Celebrating Shayne Gostisbehere being the fastest Flyer defenseman to 100 points.
Here’s some highlights from his career. https://t.co/7qKvrICiVe

This season, Gostisbehere has been a healthy scratch and puzzlingly was placed on waivers (from ‘Flyers minus Gostisbehere for third consecutive game,’ The Philadelphia Inquirer20/03/21). Despite this, he has scored eight goals and posted 15 points in 35 games played. He leads all Flyers’ blueliners in goals and is second in points behind Ivan Provorov, who has 22 points in 45 games played. “Ghost” only has a plus/minus of minus-4 this season, which is impressive considering the Flyers minus-34 goal differential. He ranks fourth among the team’s defenders in this regard, which goes against the motion that he is too much of a liability defensively to consistently be playing.

Shayne Gostisbehere Philadelphia Flyers
Gostisbehere (Amy Irvin / The Hockey Writers)

Gostisbehere is not an overtly physical defenceman. Throughout his 375-game career, he has thrown 196 hits (0.52 per game), however, he does block tons of shots, as he has 446 career blocks, which is equivalent to 1.2 blocks per game. He also doesn’t turn over the puck as often as other offensive-minded defensemen. In his career, he has 277 career giveaways (0.74 per game) and 107 takeaways (0.29 per game). For perspective, here’s how other defenders have performed in this regard throughout their careers:

Brent Burns: 0.53 takeaways per game; 0.93 giveaways per game

Doughty: 0.24 takeaways per game; 1.00 giveaways per game

John Carlson: 0.58 takeaways per game; 0.99 giveaways per game

Overall, Gostisbehere’s 0.73 giveaways per game aren’t too bad compared to these blueliners. Although Carlson and Burns are better at stealing the puck, he has a better takeaway per game ratio than Doughty. This means that relative to other defencemen who provide offensive output, “Ghost” is less risky with the puck than them and is better at stealing the puck than Doughty, who has the reputation among the aforementioned blueliners for being the best and most responsible defensively.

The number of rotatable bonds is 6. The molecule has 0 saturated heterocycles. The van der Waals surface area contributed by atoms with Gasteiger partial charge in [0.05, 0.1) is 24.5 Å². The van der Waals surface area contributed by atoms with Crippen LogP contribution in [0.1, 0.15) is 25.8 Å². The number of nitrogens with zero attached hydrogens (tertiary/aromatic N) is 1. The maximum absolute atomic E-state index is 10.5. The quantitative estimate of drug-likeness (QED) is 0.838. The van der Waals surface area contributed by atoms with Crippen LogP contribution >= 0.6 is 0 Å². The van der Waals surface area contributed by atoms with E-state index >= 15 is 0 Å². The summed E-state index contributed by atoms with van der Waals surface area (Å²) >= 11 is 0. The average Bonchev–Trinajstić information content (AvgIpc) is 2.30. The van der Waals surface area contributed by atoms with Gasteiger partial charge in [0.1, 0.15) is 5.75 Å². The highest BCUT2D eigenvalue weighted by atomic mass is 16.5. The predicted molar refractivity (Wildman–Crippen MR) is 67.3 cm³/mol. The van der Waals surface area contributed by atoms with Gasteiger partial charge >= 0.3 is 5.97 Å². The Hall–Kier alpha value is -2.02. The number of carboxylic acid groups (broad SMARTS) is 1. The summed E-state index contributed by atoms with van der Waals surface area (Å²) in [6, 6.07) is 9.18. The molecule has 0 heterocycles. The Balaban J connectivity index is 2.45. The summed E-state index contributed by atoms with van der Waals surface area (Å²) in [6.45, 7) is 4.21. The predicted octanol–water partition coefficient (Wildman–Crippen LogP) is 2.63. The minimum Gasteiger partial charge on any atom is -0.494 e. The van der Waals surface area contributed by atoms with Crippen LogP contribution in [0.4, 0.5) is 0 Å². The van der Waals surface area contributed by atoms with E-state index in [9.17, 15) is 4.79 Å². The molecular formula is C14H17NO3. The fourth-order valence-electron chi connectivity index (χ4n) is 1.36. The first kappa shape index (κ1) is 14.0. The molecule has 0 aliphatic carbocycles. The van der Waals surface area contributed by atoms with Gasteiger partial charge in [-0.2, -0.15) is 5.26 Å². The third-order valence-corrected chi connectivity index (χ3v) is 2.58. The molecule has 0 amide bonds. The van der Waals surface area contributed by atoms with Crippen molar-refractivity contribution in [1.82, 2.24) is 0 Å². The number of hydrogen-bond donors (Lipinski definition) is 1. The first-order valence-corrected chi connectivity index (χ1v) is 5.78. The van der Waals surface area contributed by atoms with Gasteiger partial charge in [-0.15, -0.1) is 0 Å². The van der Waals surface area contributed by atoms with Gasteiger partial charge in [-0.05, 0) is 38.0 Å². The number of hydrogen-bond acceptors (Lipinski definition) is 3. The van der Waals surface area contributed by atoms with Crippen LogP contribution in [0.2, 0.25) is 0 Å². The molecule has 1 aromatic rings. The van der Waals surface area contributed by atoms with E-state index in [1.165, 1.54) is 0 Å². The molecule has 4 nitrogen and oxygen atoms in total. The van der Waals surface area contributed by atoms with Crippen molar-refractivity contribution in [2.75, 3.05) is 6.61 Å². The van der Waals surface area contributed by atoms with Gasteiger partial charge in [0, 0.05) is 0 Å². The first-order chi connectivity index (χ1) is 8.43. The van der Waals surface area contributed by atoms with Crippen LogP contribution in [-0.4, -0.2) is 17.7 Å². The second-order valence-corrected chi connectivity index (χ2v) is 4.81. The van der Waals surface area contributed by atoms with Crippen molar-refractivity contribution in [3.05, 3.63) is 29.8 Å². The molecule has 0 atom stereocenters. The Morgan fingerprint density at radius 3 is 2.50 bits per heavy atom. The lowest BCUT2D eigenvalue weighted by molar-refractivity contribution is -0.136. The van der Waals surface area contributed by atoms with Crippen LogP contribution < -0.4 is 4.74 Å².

Lastly, Gostisbehere is a 27-year-old who excels offensively and transitionally. Excluding hitting, his defensive numbers are comparable to other defencemen who provide top-notch offensive value. His salary-cap hit of $4.5 million lasts through the 2022-23 season. This is affordable for LA today as they have tons of cap space and could have signed him off waivers. If they had targeted him instead of Maatta last offseason, they would have been able to put the $3.33 million they pay him towards paying Gostisbehere.

In Conclusion

Hindsight is 20/20; however, despite Gostisbehere and Krug not being under 25 years old, they fit all of the other criteria for what the Kings are looking for in a left-handed blueliner to complement Doughty. Both are great offensively and transitionally while chipping in some defence. The Kings will likely have to make a trade to acquire a dynamic 25-year-old or under defenceman, which would require them to give up a piece of their prospect pipeline.

Instead of this, L.A. had two opportunities to snap up two blueliners who fit this criteria without having to lose anything except cap space but chose not to.

Stats Per Hockey Reference & NHL